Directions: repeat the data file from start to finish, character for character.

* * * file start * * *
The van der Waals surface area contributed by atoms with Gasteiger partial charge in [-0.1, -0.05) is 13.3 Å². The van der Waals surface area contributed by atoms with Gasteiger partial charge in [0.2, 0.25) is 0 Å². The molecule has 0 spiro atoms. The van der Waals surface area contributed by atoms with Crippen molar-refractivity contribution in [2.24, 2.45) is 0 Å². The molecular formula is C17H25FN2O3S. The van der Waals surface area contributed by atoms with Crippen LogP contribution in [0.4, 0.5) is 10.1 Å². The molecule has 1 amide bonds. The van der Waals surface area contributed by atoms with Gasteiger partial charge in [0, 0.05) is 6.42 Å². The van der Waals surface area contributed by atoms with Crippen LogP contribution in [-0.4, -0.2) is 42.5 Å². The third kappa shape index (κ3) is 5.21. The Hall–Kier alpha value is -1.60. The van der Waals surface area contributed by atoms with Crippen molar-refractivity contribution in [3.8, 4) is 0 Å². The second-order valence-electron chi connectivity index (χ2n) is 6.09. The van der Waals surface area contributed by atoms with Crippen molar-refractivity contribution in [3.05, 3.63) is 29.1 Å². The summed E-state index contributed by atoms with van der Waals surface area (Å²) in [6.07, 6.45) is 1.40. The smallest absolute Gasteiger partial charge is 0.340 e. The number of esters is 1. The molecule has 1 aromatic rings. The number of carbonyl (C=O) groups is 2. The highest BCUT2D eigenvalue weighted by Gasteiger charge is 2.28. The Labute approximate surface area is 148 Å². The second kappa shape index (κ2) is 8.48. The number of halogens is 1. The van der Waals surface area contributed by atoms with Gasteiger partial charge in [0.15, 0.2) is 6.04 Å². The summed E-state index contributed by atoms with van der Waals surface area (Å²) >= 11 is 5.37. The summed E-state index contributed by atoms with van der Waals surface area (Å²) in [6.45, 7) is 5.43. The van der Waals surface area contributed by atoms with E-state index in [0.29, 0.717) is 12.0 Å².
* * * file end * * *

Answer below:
The van der Waals surface area contributed by atoms with Gasteiger partial charge in [-0.1, -0.05) is 13.3 Å². The van der Waals surface area contributed by atoms with Gasteiger partial charge in [0.2, 0.25) is 0 Å². The molecule has 0 spiro atoms. The van der Waals surface area contributed by atoms with Crippen molar-refractivity contribution in [2.24, 2.45) is 0 Å². The molecular formula is C17H25FN2O3S. The van der Waals surface area contributed by atoms with Crippen LogP contribution in [0.4, 0.5) is 10.1 Å². The molecule has 1 amide bonds. The van der Waals surface area contributed by atoms with Gasteiger partial charge in [0, 0.05) is 6.42 Å². The van der Waals surface area contributed by atoms with Crippen LogP contribution in [-0.4, -0.2) is 42.5 Å². The third kappa shape index (κ3) is 5.21. The Hall–Kier alpha value is -1.60. The van der Waals surface area contributed by atoms with Crippen molar-refractivity contribution in [3.8, 4) is 0 Å². The second-order valence-electron chi connectivity index (χ2n) is 6.09. The van der Waals surface area contributed by atoms with Crippen molar-refractivity contribution in [3.05, 3.63) is 29.1 Å². The summed E-state index contributed by atoms with van der Waals surface area (Å²) in [6.07, 6.45) is 1.40. The smallest absolute Gasteiger partial charge is 0.340 e. The number of esters is 1. The molecule has 1 aromatic rings. The number of carbonyl (C=O) groups is 2. The highest BCUT2D eigenvalue weighted by Gasteiger charge is 2.28. The Labute approximate surface area is 148 Å². The second kappa shape index (κ2) is 8.48. The number of halogens is 1. The van der Waals surface area contributed by atoms with Gasteiger partial charge in [0.15, 0.2) is 6.04 Å². The summed E-state index contributed by atoms with van der Waals surface area (Å²) >= 11 is 5.37. The summed E-state index contributed by atoms with van der Waals surface area (Å²) in [6.45, 7) is 5.43. The van der Waals surface area contributed by atoms with E-state index in [0.29, 0.717) is 12.0 Å².